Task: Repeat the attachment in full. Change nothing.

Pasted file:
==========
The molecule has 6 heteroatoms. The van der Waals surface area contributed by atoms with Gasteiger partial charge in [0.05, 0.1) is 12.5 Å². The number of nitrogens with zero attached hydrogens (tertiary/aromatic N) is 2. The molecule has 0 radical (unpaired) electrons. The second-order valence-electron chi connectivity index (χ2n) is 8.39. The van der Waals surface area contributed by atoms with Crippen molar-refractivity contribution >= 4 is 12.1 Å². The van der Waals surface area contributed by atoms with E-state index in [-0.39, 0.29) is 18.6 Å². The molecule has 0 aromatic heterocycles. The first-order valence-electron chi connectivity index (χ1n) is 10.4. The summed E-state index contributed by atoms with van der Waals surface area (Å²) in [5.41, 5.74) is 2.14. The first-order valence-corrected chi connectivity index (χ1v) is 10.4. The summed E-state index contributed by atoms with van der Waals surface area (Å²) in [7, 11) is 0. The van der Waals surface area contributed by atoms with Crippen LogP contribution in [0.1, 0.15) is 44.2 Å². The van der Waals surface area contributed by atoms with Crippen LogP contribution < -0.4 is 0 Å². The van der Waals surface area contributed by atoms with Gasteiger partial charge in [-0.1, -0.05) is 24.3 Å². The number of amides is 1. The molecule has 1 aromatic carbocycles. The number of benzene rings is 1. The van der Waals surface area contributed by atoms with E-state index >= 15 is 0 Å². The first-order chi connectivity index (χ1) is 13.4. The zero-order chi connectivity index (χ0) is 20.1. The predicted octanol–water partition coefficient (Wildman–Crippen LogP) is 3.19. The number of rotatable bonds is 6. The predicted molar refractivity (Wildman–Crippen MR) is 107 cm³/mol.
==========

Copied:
The molecule has 6 heteroatoms. The van der Waals surface area contributed by atoms with Gasteiger partial charge in [0.05, 0.1) is 12.5 Å². The number of nitrogens with zero attached hydrogens (tertiary/aromatic N) is 2. The molecule has 0 radical (unpaired) electrons. The second-order valence-electron chi connectivity index (χ2n) is 8.39. The van der Waals surface area contributed by atoms with Crippen molar-refractivity contribution >= 4 is 12.1 Å². The van der Waals surface area contributed by atoms with E-state index in [-0.39, 0.29) is 18.6 Å². The molecule has 0 aromatic heterocycles. The first-order valence-electron chi connectivity index (χ1n) is 10.4. The summed E-state index contributed by atoms with van der Waals surface area (Å²) in [5.41, 5.74) is 2.14. The first-order valence-corrected chi connectivity index (χ1v) is 10.4. The summed E-state index contributed by atoms with van der Waals surface area (Å²) in [7, 11) is 0. The van der Waals surface area contributed by atoms with Crippen LogP contribution in [0.1, 0.15) is 44.2 Å². The van der Waals surface area contributed by atoms with Crippen LogP contribution < -0.4 is 0 Å². The van der Waals surface area contributed by atoms with Gasteiger partial charge in [-0.1, -0.05) is 24.3 Å². The number of amides is 1. The molecule has 1 aromatic carbocycles. The number of benzene rings is 1. The van der Waals surface area contributed by atoms with E-state index >= 15 is 0 Å². The first-order chi connectivity index (χ1) is 13.4. The zero-order chi connectivity index (χ0) is 20.1. The predicted octanol–water partition coefficient (Wildman–Crippen LogP) is 3.19. The number of rotatable bonds is 6. The predicted molar refractivity (Wildman–Crippen MR) is 107 cm³/mol.